The final report of the National Commission on Military, National, and Public Service—a group of experts that met for two years—recommends a variety of changes in federal employee personnel policies, many of them along the lines of recommendations in previous studies.
On hiring, recommendations include updating the application process and candidate assessment methods; making veterans preference a tiebreaker between equally qualified candidates and focusing its use on those newly separating from the military; expanding eligibility for noncompetitive hiring from programs such as fellowships and scholarships; and establishing a Public Service Corps similar to the Reserve Officers’ Training Corps to create a path for college students into federal jobs.
Other recommendations include encouraging agencies to make full use of the available authorities to retain and reskill employees; expand special pay and training programs for high-demand occupations such as health care and cybersecurity; revive the “demonstration project” authority to test alternative personnel systems; offer an optional retirement program for those not interested in a full career with the government with increased agency contributions to the TSP but no annuity benefit; and offer a “cafeteria” approach to benefits in which employees could direct government contributions toward the benefits they value the most.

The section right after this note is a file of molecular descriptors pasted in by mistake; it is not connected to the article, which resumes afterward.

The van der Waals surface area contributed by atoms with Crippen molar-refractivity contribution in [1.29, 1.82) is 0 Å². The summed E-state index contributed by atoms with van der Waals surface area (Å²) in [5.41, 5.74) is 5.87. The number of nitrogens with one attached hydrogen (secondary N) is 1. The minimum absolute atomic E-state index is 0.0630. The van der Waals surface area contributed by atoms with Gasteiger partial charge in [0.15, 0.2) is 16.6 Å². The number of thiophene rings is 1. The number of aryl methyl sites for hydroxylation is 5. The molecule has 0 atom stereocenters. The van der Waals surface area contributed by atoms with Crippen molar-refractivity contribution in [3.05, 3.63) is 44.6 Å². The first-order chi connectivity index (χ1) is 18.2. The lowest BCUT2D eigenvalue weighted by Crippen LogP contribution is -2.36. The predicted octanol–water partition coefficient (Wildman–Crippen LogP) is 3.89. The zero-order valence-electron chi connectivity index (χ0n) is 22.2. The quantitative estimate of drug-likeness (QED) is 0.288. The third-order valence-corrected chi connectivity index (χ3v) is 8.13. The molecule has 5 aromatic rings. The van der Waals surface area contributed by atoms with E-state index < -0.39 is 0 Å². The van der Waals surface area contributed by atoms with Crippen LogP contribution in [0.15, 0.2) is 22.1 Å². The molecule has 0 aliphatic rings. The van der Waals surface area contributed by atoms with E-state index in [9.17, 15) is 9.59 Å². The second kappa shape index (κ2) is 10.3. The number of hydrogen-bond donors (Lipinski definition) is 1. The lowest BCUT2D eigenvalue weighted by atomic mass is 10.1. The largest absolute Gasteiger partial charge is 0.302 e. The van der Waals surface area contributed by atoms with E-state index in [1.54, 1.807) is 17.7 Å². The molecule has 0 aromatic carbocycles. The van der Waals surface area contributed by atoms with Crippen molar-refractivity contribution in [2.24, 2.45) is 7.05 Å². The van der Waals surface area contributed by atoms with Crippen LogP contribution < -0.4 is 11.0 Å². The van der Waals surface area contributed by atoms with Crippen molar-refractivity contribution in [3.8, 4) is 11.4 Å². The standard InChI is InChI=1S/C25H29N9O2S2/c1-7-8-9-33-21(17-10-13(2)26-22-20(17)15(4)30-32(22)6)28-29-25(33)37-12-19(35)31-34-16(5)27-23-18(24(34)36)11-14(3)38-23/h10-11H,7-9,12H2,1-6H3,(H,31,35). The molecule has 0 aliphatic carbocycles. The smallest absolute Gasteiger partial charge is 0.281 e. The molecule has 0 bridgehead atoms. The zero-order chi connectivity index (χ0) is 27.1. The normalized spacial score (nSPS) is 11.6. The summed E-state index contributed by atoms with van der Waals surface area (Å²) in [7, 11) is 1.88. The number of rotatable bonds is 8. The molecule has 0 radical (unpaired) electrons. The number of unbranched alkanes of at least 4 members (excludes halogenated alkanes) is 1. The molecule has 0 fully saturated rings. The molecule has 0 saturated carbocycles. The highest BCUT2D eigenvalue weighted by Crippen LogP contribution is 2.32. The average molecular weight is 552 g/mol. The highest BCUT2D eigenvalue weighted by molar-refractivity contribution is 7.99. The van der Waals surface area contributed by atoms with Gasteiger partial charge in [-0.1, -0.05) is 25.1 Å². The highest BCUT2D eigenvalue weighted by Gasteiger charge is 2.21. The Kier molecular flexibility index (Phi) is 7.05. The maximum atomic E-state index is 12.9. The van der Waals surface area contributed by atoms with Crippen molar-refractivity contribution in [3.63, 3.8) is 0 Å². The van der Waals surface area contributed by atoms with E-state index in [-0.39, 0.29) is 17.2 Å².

The Senior Executives Association called for action to carry out the proposals, noting that personnel management issues contribute to the majority of issues on the GAO’s “high-risk” list, “resulting in a massive waste of taxpayer dollars simply because the federal government is unable to manage its workforce effectively.
Despite years of work by central personnel bodies, these problems persist. The commission offers a fresh, new perspective on these long time dilemmas and provides a roadmap for improving this system that should not be dismissed quickly,” it said.